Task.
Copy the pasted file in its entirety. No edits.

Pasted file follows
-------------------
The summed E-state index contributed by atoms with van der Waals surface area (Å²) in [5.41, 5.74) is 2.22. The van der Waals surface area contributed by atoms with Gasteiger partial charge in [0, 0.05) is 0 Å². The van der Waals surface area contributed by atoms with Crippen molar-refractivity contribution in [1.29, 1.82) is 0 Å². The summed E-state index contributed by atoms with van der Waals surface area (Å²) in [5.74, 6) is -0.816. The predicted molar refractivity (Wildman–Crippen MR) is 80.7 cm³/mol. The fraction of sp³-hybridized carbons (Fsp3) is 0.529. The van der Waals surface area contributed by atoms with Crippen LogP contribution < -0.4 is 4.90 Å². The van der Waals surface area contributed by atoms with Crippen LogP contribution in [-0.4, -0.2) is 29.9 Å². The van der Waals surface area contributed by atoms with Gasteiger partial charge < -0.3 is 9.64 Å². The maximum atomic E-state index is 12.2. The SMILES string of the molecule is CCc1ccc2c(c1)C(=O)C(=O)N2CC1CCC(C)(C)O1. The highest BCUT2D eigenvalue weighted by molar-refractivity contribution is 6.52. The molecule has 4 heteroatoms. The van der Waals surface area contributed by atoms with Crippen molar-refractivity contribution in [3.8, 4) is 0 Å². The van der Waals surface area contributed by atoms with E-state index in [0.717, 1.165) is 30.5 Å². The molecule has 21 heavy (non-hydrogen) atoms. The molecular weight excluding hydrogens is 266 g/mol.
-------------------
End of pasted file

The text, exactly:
The summed E-state index contributed by atoms with van der Waals surface area (Å²) in [5.41, 5.74) is 2.22. The van der Waals surface area contributed by atoms with Gasteiger partial charge in [0, 0.05) is 0 Å². The van der Waals surface area contributed by atoms with Crippen molar-refractivity contribution in [1.29, 1.82) is 0 Å². The summed E-state index contributed by atoms with van der Waals surface area (Å²) in [5.74, 6) is -0.816. The predicted molar refractivity (Wildman–Crippen MR) is 80.7 cm³/mol. The fraction of sp³-hybridized carbons (Fsp3) is 0.529. The van der Waals surface area contributed by atoms with Crippen LogP contribution < -0.4 is 4.90 Å². The van der Waals surface area contributed by atoms with Crippen LogP contribution in [-0.4, -0.2) is 29.9 Å². The van der Waals surface area contributed by atoms with Gasteiger partial charge < -0.3 is 9.64 Å². The maximum atomic E-state index is 12.2. The SMILES string of the molecule is CCc1ccc2c(c1)C(=O)C(=O)N2CC1CCC(C)(C)O1. The highest BCUT2D eigenvalue weighted by molar-refractivity contribution is 6.52. The molecule has 4 heteroatoms. The van der Waals surface area contributed by atoms with Crippen molar-refractivity contribution in [3.8, 4) is 0 Å². The van der Waals surface area contributed by atoms with E-state index in [0.717, 1.165) is 30.5 Å². The molecule has 21 heavy (non-hydrogen) atoms. The molecular weight excluding hydrogens is 266 g/mol.